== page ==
“I think it’s a great idea,” said Ryan Buick, a tech advisor at C3 Technology Advisors, who is not affiliated with the project. He said the videos remind people why they are working. “I have pictures of my family in my office and on my desk,” he said. Such technologies can reduce agent stress and turnover with positive real-life relationships with supervisors, managers, and co-workers.

In March, the bank plans to roll it out to all 3,000 customer service agents.

“They’ll get this one-minute break whenever we feel like the stress level is above the threshold,” O’Dell said.

Synchrony Bank in Stamford, which last year piloted Thrive resets integrated into the Intradiem workforce management system, has also seen promising results.

A survey of its agents found that 92% feel more effective on calls after receiving a Thrive Reset and 78% would rather receive a 60-second Thrive Reset. A Synchrony spokesperson said the bank plans to roll out Thrive Resets to all of its customer service associates in the coming months.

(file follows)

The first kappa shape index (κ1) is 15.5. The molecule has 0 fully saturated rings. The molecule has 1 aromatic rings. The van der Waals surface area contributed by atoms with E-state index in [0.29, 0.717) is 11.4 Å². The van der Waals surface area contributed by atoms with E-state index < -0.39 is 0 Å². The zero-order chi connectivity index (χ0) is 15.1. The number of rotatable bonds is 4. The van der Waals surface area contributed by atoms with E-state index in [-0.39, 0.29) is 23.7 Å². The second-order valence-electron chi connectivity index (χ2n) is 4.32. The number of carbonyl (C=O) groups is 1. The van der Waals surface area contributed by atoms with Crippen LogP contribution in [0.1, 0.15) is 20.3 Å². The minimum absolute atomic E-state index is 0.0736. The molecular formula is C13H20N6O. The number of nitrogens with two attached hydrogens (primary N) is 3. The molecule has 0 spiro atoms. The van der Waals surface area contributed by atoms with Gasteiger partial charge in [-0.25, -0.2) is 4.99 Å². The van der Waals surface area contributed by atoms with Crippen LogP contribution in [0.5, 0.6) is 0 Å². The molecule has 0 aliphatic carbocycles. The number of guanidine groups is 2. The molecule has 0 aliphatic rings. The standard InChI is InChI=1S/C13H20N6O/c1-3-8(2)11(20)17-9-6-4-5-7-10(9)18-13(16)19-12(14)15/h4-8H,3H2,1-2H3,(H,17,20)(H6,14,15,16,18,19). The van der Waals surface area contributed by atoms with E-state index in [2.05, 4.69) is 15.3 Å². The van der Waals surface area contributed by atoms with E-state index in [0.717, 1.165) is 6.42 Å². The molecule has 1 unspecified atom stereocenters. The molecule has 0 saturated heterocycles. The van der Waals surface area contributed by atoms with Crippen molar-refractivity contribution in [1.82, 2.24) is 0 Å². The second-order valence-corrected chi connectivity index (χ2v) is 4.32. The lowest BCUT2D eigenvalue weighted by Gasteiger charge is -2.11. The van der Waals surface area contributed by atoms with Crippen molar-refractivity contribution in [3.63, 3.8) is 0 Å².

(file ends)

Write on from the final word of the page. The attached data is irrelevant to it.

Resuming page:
Future plans for call center AI

The future of customer service in banks will likely not involve as many human agents and will probably be even more AI-enabled. Even now, banks often direct customers to self-service options when they dial a call center.

Today, about 85% to 95% of customer calls that First Horizon fields are handled in a self-service manner in an interactive voice response, O’Dell said.

First Horizon plans to roll out a conversational interactive voice response system by the end of the year. Consumers won’t need to press a button on their phone, he said, and will get what they need faster.

The bank is also interested in the AI ​​models that Cisco is developing to generate call summaries.

“It’s great for helping agents speed up so they can do less work and have more information at their fingertips,” O’Dell said.

First Horizon Bank has a committee of several businesses looking at artificial intelligence products.

“Like most organizations, everyone is looking at the legality of everything and where the data is, what the data is being used for, what happens to the models themselves,” O’Dell said. “We’re emphasizing our agent experience and customer experience because that virtual banker might be the only banking person they ever talk to because they don’t go to a branch. So you have to build a relationship somehow. It has to be done.”